Thoughts on construction law from Christopher G. Hill, Virginia construction lawyer, LEED AP, mediator, and member of the Virginia Legal Elite in Construction Law

Aarow Equipment v. Travelers- An Update

Seal of the United States Court of Appeals for...
Image via Wikipedia

Previously here at Musings, I discussed the application of pay if paid clauses and the Miller Act. The case that prompted the discussion was the Aarow Equipment & Services, Inc. v. Travelers Casualty and Surety Co. case in which the Eastern District of Virginia Federal Court determined that a “pay if paid” clause coupled with a proper termination could defeat a Miller Act bond claim. However, as I found out a couple of weeks ago at the VSB’s Construction Law and Public Contracts section meeting, the 4th Circuit Court of Appeals reversed and remanded this case in an unpublished opinion (Aarow Equipment & Services, Inc. v. Travelers Casualty and Surety Co.)

In it’s opinion, the 4th Circuit looked at some of the more “interesting” aspects of this case. One of these circumstances was that Syska (the general contractor) directed Aarow to construct sedimentary ponds and other water management measures around the project (the “pond work”), which both agreed was outside of the scope of the work defined in their subcontract. Syska asked that the government agree to a modification of the prime contract and asked Aarow to wait to submit its invoice for the pond work until after the government issued a modification to the prime contract and Syska issued a change order to the subcontract.

Several months later, no modification or change order had been issued, and Aarow submitted an invoice to Syska for the completed pond work. Syska instructed Aarow to list the pond work under a line item designated for certain finishing work on the project that had not yet been completed. The government denied the subsequent change order request (submitted by Syska), stating that the pond work was in the scope of the original contract and Syska withheld money owed for other aspects of the work to make up the difference for the previously billed pond work.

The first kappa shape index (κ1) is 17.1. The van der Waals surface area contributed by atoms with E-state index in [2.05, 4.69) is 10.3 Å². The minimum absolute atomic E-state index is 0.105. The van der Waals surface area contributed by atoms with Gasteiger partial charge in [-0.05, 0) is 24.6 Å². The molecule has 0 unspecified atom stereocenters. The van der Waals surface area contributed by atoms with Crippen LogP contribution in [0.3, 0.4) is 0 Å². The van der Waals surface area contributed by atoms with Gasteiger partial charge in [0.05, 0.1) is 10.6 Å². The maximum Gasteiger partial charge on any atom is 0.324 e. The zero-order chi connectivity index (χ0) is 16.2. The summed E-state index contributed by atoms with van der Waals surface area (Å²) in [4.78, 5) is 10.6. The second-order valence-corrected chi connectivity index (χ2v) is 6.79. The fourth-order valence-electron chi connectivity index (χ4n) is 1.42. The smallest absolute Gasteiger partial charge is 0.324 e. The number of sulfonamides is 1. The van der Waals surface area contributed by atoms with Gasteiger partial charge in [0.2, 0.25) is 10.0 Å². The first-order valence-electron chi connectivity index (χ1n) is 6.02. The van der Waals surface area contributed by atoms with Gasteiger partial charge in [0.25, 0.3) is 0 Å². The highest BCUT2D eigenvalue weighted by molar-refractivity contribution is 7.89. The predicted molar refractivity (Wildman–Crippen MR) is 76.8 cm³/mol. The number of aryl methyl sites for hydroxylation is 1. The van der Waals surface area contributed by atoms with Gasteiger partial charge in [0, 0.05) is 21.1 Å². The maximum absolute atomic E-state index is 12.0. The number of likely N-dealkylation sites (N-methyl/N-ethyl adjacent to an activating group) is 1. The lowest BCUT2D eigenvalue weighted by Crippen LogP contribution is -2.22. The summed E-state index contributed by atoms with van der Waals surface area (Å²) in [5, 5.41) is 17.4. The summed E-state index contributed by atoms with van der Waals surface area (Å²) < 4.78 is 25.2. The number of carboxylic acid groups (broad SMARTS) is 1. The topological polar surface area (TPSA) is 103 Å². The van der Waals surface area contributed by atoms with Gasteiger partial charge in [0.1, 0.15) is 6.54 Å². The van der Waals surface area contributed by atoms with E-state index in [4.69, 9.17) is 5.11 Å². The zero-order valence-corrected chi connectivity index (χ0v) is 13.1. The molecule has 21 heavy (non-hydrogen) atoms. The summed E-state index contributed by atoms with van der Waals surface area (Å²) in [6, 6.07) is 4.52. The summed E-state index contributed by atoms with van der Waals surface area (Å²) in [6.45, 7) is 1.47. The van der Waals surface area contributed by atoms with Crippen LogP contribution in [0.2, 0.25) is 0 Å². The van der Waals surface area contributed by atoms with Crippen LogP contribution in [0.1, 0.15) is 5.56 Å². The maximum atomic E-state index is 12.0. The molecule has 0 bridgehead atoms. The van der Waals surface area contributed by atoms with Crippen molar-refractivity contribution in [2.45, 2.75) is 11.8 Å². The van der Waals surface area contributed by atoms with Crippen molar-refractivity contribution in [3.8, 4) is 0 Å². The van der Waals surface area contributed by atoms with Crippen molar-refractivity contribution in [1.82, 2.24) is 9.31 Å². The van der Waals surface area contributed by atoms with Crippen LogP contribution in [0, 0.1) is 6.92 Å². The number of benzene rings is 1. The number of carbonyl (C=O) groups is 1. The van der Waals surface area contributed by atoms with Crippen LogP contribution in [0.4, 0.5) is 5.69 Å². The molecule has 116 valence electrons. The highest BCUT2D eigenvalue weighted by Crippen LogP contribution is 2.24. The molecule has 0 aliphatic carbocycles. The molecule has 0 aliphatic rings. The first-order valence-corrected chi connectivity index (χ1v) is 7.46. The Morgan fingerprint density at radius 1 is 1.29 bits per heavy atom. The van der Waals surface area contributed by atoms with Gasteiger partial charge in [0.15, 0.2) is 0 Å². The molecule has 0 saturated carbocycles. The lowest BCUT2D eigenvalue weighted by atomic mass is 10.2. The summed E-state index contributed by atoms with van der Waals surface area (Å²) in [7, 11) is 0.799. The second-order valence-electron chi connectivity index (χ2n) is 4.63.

In looking at these circumstances, the 4th Circuit Court of Appeals determined that the “prevention doctrine” may apply to these circumstances. In other words, a reasonable jury could conclude that Syska was at least partially at fault for the government’s non-payment due to the the “unusual” billing procedures (i. e. including the pond work under certain finishing work) coupled with Syska’s failure to obtain the contract modification. Should the fact finder conclude that Syska was in fact at fault, Travelers could not rely on the pay if paid clause as a defense.

While I don’t know the final result of the remand, I commend Aarow’s construction attorneys for their creative arguments. Construction professionals in Virginia would do well to obtain the advice of a qualified attorney when looking at their contracts and seeking payment in unusual circumstances such as these.